Cargo delivery firm United Parcel Service (UPS) has ordered 19 Boeing 767 Freighters to serve increased air cargo demand.
The deal adds to a record-breaking year for freighter sales, including 80 firm orders for new widebody freighters and more than 80 orders for Boeing Converted Freighters. In 2021 air cargo demand surged due to an expansion of e-commerce and express cargo markets.
UPS US Operations President Nando Cesarone said:”The Boeing 767 is the most versatile aircraft we operate. Our plan to purchase 19 aircraft and take delivery between 2023 and 2025 aligns with the strategy and capital expenditure forecast shared during our June 2021 Investor and Analyst Day. It also supports our sustainability efforts by making our fleet more efficient and improving reliability.”
Deal will enable UPS to meet near and long term demand
Ihssane Mounir, Boeing senior vice president of Commercial Sales and Marketing added: “This latest order for 19 jets bookends an incredible year for the Boeing Freighter family. Since the programme was launched, UPS has recognised the value of the 767 Freighter and utilised the airplane’s outstanding cargo capabilities throughout its network. These new jets will enable UPS to meet expected near-term and long-term cargo demand with the proven economics, reliability, and flexibility.”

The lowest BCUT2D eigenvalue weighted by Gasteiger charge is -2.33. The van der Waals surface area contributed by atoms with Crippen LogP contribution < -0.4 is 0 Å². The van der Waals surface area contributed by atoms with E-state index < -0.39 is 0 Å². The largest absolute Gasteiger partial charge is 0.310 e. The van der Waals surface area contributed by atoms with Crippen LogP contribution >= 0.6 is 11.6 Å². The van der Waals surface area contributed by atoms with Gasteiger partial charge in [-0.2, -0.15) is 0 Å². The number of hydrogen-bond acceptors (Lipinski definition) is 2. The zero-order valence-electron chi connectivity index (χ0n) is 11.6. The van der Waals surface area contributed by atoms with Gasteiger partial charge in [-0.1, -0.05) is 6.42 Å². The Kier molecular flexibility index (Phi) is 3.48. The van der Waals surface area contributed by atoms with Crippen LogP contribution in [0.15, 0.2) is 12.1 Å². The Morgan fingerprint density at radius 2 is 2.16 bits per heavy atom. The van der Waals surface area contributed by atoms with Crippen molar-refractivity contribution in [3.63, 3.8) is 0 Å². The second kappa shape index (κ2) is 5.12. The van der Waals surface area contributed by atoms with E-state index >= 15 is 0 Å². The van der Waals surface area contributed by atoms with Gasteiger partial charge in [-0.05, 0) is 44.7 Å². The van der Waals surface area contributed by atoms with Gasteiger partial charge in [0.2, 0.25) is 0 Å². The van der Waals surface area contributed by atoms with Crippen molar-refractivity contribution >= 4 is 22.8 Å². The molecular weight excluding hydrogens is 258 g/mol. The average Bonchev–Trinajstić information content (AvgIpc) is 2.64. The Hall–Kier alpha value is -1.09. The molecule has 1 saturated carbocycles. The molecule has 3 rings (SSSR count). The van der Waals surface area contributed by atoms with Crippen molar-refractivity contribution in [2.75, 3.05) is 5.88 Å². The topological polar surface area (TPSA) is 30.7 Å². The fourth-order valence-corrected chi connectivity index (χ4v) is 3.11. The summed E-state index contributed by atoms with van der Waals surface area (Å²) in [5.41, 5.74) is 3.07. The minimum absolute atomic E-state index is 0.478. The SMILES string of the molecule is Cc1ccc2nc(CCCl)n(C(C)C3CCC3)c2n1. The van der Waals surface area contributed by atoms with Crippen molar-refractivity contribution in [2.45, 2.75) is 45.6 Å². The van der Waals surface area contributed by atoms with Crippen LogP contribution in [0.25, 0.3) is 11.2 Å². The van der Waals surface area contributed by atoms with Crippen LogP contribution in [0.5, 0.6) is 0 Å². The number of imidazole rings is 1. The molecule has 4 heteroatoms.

The 767 Freighter is based on the 767-300ER (Extended Range) passenger jet and can carry up to 52.4 tons of revenue cargo with intercontinental range for long-haul, regional and feeder markets. UPS was the launch customer for the 767 Freighter in 1995, and since then has ordered a total of 91 of the aircraft. The carrier currently operates 236 Boeing freighters including the 747, 757, 767, and MD-11.
Boeing’s 2021 Commercial Market Outlook forecasts an annual increase of 4 per cent in air cargo demand (Freight Tonne Kilometres) throughout the next 20 years. The 767 freighter has had more than 270 orders since programme launch and continues to play a key role in supporting demand, together with a global freighter fleet predicted to grow by 70 per cent by 2040.